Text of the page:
4

I am currently trying to compare two lists, with the same items in it, with xUnit but getting an error while running.

Assert.Equal(expectedList, actualList);

Error:

"Assert.Equal() Failure"
Expected: List<myObject> [myObject { modifier = '+', name = "name", type = "string" }, myObject { modifier = '+', name = "age", type = "int" }]
Actual:   List<myObject> [myObject { modifier = '+', name = "name", type = "string" }, myObject { modifier = '+', name = "age", type = "int" }]

3
  • are you getting a run time error or the assert is failing? – Matt.G Dec 23 '19 at 16:16
  • when I run the unit test, I'm getting the assert failing message. – brstkr Dec 23 '19 at 16:19
  • It doesn't know how to compare two myObject objects – user12447201 Dec 23 '19 at 16:25
4

This has to do with object equality.

MyObject does not implement the Equals method. By default you get a reference equality. I assume you have two different objects for MyObject.

Meaning it does not matter that your List holds the similar object(meaning with same values) they are not of the same reference, so your test checks that, this is why it fails.

internal class MyObject
{
    {
        public char Modifier { get; set; }
        public string Name { get; set; }
        public string Type { get; set; }

    }
}


            [Fact]
            public void ListMyObject()
            {
                var list1 = new List<MyObject>
                {
                    new MyObject{ }
                };
                var list2 = new List<MyObject>
                {
                    new MyObject{ }
                };

                Assert.Equal(list1, list2); // Fails
            }

When we update our class to this.

internal class MyObject
    {
        public char Modifier { get; set; }
        public string Name { get; set; }
        public string Type { get; set; }
        //When i add this to my class.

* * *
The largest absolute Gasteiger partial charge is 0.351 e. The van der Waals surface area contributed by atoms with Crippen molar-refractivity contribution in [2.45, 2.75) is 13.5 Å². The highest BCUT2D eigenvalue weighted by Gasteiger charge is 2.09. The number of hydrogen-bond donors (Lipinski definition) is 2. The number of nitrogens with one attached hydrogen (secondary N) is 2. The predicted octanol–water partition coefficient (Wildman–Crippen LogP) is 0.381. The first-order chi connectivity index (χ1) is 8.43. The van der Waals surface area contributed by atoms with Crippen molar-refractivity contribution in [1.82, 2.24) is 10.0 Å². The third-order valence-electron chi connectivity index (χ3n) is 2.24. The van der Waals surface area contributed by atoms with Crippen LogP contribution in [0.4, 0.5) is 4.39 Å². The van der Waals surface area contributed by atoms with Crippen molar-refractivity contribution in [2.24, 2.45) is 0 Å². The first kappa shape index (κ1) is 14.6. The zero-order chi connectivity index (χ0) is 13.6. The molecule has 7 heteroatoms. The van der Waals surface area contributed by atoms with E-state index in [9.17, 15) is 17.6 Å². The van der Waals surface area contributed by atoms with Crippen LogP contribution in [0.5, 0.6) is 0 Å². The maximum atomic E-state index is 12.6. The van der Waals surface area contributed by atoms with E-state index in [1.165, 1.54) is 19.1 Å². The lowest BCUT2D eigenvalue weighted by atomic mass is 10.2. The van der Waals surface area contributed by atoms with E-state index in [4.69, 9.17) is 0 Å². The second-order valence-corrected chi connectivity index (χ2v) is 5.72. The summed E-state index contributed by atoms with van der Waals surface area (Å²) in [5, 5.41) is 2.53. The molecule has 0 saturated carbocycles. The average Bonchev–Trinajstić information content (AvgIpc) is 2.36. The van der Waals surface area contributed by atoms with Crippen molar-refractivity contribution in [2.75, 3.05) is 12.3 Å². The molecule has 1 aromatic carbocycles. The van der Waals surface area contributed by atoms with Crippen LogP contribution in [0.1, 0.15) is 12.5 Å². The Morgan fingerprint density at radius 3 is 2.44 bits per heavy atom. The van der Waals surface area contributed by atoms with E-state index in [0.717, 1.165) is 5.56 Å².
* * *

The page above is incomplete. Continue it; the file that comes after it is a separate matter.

public override bool Equals(object obj)
        {
            return this.Name == ((MyObject)obj).Name;
        }
    }

Also as mentioned in the comments by Jonathon Chase.

It is a good idea to override the GetHashCode() method as well. It is preferred to inherit from IEquatable<T> so you can avoid casting.

Everything goes green.

        [Fact]
        public void ListMyObject()
        {
            var list1 = new List<MyObject>
            {
                new MyObject{ Name = "H" }
            };
            var list2 = new List<MyObject>
            {
                new MyObject{ Name = "H" }
            };

            Assert.Equal(list1, list2); //Passes
        }
4
  • 1
    Thank you so much! There was my problem, was using the default Equal method. I just have overriden it now, also added && this.type == ((myObject)obj).type && this.modifier == ((myObject)obj).modifier and it works fine. – brstkr Dec 23 '19 at 16:30
  • 1
    You must also override GetHashCode when you override the Equals method for types. You should also check for type symmetry when doing equality. It's also a good idea to go ahead and implement IEquatable<T> while you're at it. – Jonathon Chase Dec 23 '19 at 16:32
  • @JonathonChase i am not familiar with what you are refering. Why? -> you must also override GetHashCode – panoskarajohn Dec 23 '19 at 16:33
  • 1
    @panoskarajohn Refer to this post – Jonathon Chase Dec 23 '19 at 16:34

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